Alanna Garden blog
Recently I read a story about a grandfather who gave his grandson the above advice. Then I heard a popular Christian speaker say, "You become hungry for what you are feeding yourself." Hmmm…..
So let me get this right.....whatever we feed ourselves we become hungry for and as a result it lives and gets bigger. Is it really possible to develop a hunger for such things as gossip, worry, self-pity, resentment and the other things on the above list? Can we “feed” ourselves into a bad place? In our society, the day often starts with negativity beginning with the morning news and it goes downhill as the day progresses.
Can we really develop a hunger for this if we "eat" it and how do we feed the right "one"?
Feeding the right perspective requires us to be proactive and God tells us how to identify these things and what to do about them. Notice two calls to action in the following scripture: casting down and bringing into captivity. What do we cast down? He tells us in the middle of the verse.
2 Corinthians 10:5 "Casting down imaginations, and every high thing that exalts itself against the knowledge of God, and bringing into captivity every thought to the obedience of Christ;"
"Imaginations" are different for each person but some examples might be anticipating rejection, playing out an argument in your head that probably won't ever happen, worrying about things that "might" happen (loss of job, accident, failure, etc.)
When these “imaginations” are cast away from us they will starve.
We are instructed on what we should feed in Phil 4:8 “Finally, brothers, whatever is true, whatever is noble, whatever is right, whatever is pure, whatever is lovely, whatever is admirable--if anything is excellent or praiseworthy--think about such things.” These are the things we need to develop a hunger for and we do that by feeding on them.
Look at the picture above as if it were a menu you will order from today.
Which one will you starve?
Which one will you feed?
Scary prayers? I didn't know about such a thing until a few years ago when God began answering Ps 51:10
in very obvious, significant ways.
A "scary prayer" is one that will result in unexpected changes that require growth in our faith, courage and surrender.
About the age of twelve the above scripture was planted in my heart. King David prayed this and he was a "man after God's heart". I wanted to be "after God's heart" too. I decided this would be a good prayer for me.
Throughout the years, with varying degrees of passion, I prayed those words not really knowing what I was asking....
As I matured, I realized He answered that prayer by challenging the status quo in my life in ways I didn't anticipate. This was beginning to be some scary stuff! I was going to have to trust Him more if I really wanted a "clean heart" and "right spirit."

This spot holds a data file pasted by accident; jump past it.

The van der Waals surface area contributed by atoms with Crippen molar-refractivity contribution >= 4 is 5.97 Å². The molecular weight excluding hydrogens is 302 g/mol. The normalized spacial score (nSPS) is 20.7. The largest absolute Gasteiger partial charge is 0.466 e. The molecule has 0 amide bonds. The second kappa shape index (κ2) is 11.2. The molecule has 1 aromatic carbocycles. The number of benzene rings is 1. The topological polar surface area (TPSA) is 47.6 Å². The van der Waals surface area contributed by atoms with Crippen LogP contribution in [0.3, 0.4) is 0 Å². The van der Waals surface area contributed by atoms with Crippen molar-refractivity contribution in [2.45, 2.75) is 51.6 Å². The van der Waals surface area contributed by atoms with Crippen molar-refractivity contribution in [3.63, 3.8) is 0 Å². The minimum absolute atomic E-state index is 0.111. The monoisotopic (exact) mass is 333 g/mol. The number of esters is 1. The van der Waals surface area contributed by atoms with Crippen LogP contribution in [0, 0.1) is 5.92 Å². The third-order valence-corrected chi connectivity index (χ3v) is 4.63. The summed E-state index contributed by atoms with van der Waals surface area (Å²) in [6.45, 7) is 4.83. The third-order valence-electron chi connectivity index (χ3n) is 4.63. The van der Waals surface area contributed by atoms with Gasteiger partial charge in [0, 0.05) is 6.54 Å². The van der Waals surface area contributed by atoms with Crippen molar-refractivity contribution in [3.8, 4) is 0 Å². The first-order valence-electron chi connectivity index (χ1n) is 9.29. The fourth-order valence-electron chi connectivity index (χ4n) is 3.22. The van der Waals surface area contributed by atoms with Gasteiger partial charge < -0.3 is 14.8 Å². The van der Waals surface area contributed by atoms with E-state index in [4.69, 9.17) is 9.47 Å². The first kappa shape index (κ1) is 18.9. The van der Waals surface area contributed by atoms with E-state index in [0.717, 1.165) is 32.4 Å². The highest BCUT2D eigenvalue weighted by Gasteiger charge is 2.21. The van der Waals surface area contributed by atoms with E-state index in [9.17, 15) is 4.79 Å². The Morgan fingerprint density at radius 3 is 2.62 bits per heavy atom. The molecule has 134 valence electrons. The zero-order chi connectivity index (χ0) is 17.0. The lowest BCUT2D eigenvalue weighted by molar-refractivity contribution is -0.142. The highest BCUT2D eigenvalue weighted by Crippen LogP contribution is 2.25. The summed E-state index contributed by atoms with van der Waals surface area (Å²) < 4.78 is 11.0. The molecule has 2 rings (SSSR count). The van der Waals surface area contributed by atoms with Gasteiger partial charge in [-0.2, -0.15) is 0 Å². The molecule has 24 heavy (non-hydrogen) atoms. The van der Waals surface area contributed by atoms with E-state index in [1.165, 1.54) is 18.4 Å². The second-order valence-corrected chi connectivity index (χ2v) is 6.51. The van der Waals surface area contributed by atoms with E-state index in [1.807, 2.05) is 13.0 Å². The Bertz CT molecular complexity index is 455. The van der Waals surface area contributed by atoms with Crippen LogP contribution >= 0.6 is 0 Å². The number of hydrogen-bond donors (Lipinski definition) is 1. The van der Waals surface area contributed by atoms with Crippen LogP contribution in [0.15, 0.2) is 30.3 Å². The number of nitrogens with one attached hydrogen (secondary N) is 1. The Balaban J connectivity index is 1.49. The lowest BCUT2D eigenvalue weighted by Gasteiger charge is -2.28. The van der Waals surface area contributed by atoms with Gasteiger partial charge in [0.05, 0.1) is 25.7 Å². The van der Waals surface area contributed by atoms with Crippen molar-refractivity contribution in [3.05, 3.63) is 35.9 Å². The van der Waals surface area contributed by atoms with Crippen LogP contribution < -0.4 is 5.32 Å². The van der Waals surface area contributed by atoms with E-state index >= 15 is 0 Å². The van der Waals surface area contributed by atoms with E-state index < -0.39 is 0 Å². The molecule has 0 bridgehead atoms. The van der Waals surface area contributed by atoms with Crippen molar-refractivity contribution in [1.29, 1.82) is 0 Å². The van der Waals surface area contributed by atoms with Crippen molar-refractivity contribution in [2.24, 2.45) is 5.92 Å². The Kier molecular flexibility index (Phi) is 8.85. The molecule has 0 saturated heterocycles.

Just as a patient must surrender to the hands of a physician when work is being done on a physical heart, new levels of surrender are necessary when God works on our "heart." It takes courage and trust in both cases.
God might reveal an attitude or pattern of thought that needs to change and, well, ...we aren't really sure about the wisdom of making that change. It has worked quite well for us in the past thank you very much. As we struggle with the benefit-cost analysis we sometimes convince ourselves we are not getting the right message because surely God wouldn't want us to get rid of that thing that works for us, would He?
However, it can be hard to deny when a passage of scripture we've read for years suddenly takes on new life, the sermon at church is on that same topic the next week, your best friend brings it up for no reason and someone hands you a book about the subject. It becomes painfully obvious you are getting the right message.
I have an exercise that helps me move forward. When God responds to my prayer and begins to reveal the area He wants to "create" and "renew" in my heart I dwell on how much He loves me (John 3:16). Then I remind myself that the Holy Spirit is here to be my Comforter and teach me (John 14:26). It gives me courage to remember "I can do all things through Christ Jesus who strengthens me" (Phil 4:13).
Holding on to these scriptures helps me lie still on the operating table, so to speak. Trust and faith in who He is allows me to surrender to "...Him who began a good work in you (me) carry it on to completion...(Phil 1:6).
This exercise changes my perspective so the answered prayer is no longer "scary" but a blessing. May your life be filled with the blessing of answered prayers!